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Tier 3: Intensive Intervention, Few Students

  • Intensive, individualized interventions (using problem-solving methods and research-based practices) for students who need it, approximately 1-5%

  • Use of systematic progress monitoring data, at least weekly


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Tier 3: Intensive Intervention, Few Students

  • Additional research-based intervention, in small group or individualized, for students with insufficient progress to Tier 2 interventions

  • Use of small problem-solving team, including parents, teacher, support teacher, others as needed

  • Use when need for support, demonstrated by data, is chronic and intensive


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Tier 3: Data-based Decision Making

  • Weekly progress monitoring data, reviewed regularly by team, using decision rules

  • Consideration of

    • Level

    • Slope (rate of progress); closing gap

    • Intensity of instruction/intervention needed to close gap/change trajectory


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Tier 3: Intensive Intervention, Few Students (cont.)

  • Tier 3 is not special education

  • Response to Tier 3 determines if “suspect disability” (consistent with Questions and Answers from Office of Special Education Programs – clarification that do not suspect disability until track response to instruction and intervention)


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TIER 3: INTENSIVE Reading Programs

Voyager Reading

Corrective Reading (SRA)

Language! (Sopris West)

Earobics (phonics/phonemic awareness; Cognitive Concepts)

Great Leaps/ Read Naturally (Fluency)

REWARDS (Fluency, Comp. and Vocab. in Plus Program)

Soar to Success (comp.)


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CCS TIERS DEFINED…

  • See website/RtI Overview

  • We first looked at resources we had available and determined what met the criteria of researched-based intervention

  • Next we determined the appropriateness of the interventions in accordance with the characteristics of each of the three tiers.


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CCS Progress Monitoring Tools

  • Curriculum Based Measures (CBM)

  • Voyager (V-PORT)

  • Fast ForWord (Progress Tracker)

  • AIMSweb Probes (Stored in Share Point)

  • AIMSweb-Behavior

    (Currently under construction!)


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CCS RtI Behavior

  • Non-negotiables

  • AIMSweb Screener (Under Construction!)

  • Behavior Forms (Under Construction!)

  • Building CHAMPIONS


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Moving to Suspecting Eligibility and Eligibility Determination

  • Time clock starts when suspect disability

  • Comprehensive evaluation means examining all data and collecting what additional data are needed (if any) to answer questions

    • In need of specialized instruction?

    • Eligible as a child with a disability?

    • If yes to both (do #1 first), move to IEP


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CCS RtI Website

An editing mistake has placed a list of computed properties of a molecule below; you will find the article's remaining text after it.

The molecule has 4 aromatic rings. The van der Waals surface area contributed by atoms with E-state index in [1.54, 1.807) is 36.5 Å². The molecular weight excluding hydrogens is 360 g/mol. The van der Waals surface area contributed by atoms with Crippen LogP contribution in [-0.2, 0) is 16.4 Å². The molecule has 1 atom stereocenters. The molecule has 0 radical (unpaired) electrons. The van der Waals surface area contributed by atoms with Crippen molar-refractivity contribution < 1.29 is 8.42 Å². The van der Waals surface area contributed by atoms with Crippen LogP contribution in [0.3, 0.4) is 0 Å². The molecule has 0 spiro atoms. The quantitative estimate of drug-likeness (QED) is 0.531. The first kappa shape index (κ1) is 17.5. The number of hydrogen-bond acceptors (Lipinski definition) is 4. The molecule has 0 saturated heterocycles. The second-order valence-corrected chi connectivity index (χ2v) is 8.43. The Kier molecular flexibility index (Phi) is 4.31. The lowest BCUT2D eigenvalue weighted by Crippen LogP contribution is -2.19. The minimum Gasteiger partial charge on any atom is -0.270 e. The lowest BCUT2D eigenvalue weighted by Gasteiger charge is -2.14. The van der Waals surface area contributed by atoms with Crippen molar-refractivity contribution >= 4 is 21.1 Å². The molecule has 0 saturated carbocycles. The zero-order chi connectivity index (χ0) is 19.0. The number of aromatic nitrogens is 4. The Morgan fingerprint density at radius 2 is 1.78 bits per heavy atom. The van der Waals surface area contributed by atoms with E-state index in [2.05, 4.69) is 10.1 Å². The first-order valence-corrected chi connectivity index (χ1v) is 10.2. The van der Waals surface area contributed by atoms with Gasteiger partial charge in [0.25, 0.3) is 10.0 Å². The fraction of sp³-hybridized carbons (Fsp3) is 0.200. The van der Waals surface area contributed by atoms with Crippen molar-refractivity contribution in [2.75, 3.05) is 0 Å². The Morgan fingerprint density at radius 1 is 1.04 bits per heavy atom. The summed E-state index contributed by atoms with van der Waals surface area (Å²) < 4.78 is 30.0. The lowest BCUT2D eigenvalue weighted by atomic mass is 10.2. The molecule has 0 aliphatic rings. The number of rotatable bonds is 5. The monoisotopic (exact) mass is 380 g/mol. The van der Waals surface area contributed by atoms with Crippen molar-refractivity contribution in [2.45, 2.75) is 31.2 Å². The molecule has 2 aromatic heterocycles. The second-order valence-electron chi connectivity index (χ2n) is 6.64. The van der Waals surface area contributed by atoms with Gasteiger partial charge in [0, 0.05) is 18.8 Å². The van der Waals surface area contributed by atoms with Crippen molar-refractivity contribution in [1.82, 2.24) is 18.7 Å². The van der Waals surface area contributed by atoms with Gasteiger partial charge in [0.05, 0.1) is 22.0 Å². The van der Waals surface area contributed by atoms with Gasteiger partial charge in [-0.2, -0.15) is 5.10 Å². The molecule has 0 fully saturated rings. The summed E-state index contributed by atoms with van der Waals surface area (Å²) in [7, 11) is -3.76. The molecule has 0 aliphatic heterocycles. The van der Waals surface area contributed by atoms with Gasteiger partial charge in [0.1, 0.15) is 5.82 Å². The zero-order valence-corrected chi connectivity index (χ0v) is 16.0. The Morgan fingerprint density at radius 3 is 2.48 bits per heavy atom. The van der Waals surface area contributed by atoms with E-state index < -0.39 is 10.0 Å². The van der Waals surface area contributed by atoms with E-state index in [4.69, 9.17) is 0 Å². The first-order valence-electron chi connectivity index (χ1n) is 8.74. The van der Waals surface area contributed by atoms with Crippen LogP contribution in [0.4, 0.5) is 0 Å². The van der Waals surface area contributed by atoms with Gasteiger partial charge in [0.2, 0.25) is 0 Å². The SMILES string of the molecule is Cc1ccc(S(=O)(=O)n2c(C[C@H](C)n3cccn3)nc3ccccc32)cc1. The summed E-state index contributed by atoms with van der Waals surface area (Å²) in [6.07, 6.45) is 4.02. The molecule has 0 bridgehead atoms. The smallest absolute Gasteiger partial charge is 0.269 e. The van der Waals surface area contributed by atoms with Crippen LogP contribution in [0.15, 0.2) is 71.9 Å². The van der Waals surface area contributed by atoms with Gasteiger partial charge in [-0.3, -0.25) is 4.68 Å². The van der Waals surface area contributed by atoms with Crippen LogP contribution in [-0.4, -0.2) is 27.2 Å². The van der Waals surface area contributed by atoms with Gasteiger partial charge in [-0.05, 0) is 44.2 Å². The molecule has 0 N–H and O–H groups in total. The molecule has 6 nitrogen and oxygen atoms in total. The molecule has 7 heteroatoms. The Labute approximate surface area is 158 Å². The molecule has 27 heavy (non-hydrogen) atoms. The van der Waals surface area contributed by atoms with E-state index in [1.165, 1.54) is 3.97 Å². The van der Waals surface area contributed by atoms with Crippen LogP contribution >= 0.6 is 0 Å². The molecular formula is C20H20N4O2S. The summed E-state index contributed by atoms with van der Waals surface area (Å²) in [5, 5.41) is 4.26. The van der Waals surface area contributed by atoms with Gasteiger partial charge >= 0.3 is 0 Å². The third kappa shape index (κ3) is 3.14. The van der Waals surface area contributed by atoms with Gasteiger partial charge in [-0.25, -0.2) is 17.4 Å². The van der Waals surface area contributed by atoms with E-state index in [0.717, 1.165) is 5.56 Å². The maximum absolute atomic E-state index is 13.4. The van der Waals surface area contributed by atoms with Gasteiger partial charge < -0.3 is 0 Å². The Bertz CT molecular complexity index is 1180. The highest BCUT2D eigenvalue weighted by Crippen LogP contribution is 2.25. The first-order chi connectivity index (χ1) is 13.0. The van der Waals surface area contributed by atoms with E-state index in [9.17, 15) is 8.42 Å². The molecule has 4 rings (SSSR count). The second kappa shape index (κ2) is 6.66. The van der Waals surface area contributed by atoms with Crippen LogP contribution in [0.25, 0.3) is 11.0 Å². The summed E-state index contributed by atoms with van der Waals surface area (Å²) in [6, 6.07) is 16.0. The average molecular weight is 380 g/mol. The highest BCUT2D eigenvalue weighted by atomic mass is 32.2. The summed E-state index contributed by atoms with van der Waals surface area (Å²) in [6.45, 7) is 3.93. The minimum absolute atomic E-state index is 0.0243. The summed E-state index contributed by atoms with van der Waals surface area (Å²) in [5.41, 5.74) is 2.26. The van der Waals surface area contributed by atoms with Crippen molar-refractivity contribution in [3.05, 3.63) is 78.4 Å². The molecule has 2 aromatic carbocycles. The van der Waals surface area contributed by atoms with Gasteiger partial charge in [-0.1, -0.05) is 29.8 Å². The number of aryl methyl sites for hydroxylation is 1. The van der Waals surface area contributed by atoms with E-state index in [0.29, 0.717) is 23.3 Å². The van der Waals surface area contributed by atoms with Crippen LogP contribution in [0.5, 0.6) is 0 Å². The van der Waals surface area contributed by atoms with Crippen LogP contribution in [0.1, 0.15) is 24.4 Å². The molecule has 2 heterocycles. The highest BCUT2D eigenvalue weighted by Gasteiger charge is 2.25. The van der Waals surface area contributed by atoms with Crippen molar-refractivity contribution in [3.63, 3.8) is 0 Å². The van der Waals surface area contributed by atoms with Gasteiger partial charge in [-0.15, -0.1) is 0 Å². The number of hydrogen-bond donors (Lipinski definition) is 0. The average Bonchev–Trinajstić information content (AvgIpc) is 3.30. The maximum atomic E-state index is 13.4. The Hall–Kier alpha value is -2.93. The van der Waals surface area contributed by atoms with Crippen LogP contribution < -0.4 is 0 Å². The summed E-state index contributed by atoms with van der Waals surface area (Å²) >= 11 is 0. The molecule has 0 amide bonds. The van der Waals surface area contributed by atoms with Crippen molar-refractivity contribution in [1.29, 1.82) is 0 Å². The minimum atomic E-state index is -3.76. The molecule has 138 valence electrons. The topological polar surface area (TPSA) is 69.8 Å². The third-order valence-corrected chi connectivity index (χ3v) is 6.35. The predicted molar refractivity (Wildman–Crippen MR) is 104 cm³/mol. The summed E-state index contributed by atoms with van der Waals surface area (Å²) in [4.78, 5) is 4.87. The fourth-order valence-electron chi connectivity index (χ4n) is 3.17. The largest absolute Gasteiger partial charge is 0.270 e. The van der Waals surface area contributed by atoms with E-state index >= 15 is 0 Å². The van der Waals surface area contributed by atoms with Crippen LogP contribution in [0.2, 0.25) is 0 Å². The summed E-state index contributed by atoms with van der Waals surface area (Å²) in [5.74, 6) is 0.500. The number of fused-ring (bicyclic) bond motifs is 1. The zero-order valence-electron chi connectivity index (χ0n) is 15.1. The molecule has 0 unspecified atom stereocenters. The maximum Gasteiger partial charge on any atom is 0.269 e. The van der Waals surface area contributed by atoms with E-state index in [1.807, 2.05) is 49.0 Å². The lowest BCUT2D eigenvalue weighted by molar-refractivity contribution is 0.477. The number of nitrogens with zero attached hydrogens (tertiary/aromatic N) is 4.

• http://www.campbellcountyschools.org/rti/indexrti.php

  • Share Point:

    Microsoft Office SharePoint Server 2007 is a new server program that is part of the 2007 Microsoft Office system. Your organization can use Office SharePoint Server 2007 to facilitate collaboration, provide content management features, implement business processes, and supply access to information that is essential to organizational goals and processes. You can quickly create SharePoint sites that support specific content publishing, content management, records management, or business intelligence needs. You can also conduct effective searches for people, documents, and data, participate in forms-driven business processes, and access and analyze large amounts of business data.


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Typical Implementation Activities by Year:

  • Year 1: Planning, reviewing data and instructional practices and use of resources, setting up structure, communicating about benefits, building skills through professional development (PD)

  • Year 2: Implementation begins (school-wide or within grade/s), use of universal screening data, targeted interventions, continued planning and PD

  • Year 3 and Beyond: Data-based decision making, evaluating outcomes, making adjustments, continued planning


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Our Goals for 2010-2011

  • Refine Behavior RtI including screening, monitoring

  • Pilot Writing second semester in grades 3,4 and 5

  • Continued Professional Development in classroom level interventions, data analysis and RtI Protocols in general


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What Role Does Your Council Play In All of This?


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NEEDS ASSESSMENT

  • Is your school ready for RtI?

  • What are your next steps?

    (See sample needs assessments and additional tools from the KSI website)


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Questions?

  • Connie Pohlgeers, Director of School Improvement

    Campbell County Schools

    connie.pohlgeers@campbell.kyschools.us

    (859) 635-2173 ext. 107

    Thank you for coming!